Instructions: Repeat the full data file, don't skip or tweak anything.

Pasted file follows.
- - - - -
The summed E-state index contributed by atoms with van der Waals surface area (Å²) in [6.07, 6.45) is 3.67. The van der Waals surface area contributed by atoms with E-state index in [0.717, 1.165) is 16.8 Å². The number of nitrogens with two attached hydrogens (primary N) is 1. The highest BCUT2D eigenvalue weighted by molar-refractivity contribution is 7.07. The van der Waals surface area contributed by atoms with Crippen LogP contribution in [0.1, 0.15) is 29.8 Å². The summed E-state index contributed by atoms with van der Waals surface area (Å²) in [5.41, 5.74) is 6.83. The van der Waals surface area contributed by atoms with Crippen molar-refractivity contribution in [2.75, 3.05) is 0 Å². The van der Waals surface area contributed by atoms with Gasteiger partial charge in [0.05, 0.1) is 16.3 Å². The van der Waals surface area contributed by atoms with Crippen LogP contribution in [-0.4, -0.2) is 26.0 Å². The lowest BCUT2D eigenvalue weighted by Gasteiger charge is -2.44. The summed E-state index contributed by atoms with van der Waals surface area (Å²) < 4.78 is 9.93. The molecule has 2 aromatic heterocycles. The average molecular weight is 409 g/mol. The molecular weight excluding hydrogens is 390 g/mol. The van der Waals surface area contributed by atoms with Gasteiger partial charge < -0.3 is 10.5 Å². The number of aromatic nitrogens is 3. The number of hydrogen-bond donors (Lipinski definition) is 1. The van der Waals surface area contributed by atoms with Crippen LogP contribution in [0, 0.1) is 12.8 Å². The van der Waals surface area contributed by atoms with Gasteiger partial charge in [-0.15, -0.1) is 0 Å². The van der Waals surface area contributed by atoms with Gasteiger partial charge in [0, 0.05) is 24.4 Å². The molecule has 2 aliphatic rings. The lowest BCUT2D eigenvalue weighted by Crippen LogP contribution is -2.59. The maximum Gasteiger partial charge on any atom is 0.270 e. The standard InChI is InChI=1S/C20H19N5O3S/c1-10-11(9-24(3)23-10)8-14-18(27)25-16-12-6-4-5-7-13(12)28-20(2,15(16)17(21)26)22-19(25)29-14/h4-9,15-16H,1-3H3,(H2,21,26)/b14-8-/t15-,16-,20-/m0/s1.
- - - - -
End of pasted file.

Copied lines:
The summed E-state index contributed by atoms with van der Waals surface area (Å²) in [6.07, 6.45) is 3.67. The van der Waals surface area contributed by atoms with E-state index in [0.717, 1.165) is 16.8 Å². The number of nitrogens with two attached hydrogens (primary N) is 1. The highest BCUT2D eigenvalue weighted by molar-refractivity contribution is 7.07. The van der Waals surface area contributed by atoms with Crippen LogP contribution in [0.1, 0.15) is 29.8 Å². The summed E-state index contributed by atoms with van der Waals surface area (Å²) in [5.41, 5.74) is 6.83. The van der Waals surface area contributed by atoms with Crippen molar-refractivity contribution in [2.75, 3.05) is 0 Å². The van der Waals surface area contributed by atoms with Gasteiger partial charge in [0.05, 0.1) is 16.3 Å². The van der Waals surface area contributed by atoms with Crippen LogP contribution in [-0.4, -0.2) is 26.0 Å². The lowest BCUT2D eigenvalue weighted by Gasteiger charge is -2.44. The summed E-state index contributed by atoms with van der Waals surface area (Å²) < 4.78 is 9.93. The molecule has 2 aromatic heterocycles. The average molecular weight is 409 g/mol. The molecular weight excluding hydrogens is 390 g/mol. The van der Waals surface area contributed by atoms with Gasteiger partial charge < -0.3 is 10.5 Å². The number of aromatic nitrogens is 3. The number of hydrogen-bond donors (Lipinski definition) is 1. The van der Waals surface area contributed by atoms with Crippen LogP contribution in [0, 0.1) is 12.8 Å². The van der Waals surface area contributed by atoms with Gasteiger partial charge in [-0.15, -0.1) is 0 Å². The van der Waals surface area contributed by atoms with Gasteiger partial charge in [0, 0.05) is 24.4 Å². The molecule has 2 aliphatic rings. The lowest BCUT2D eigenvalue weighted by Crippen LogP contribution is -2.59. The maximum Gasteiger partial charge on any atom is 0.270 e. The standard InChI is InChI=1S/C20H19N5O3S/c1-10-11(9-24(3)23-10)8-14-18(27)25-16-12-6-4-5-7-13(12)28-20(2,15(16)17(21)26)22-19(25)29-14/h4-9,15-16H,1-3H3,(H2,21,26)/b14-8-/t15-,16-,20-/m0/s1.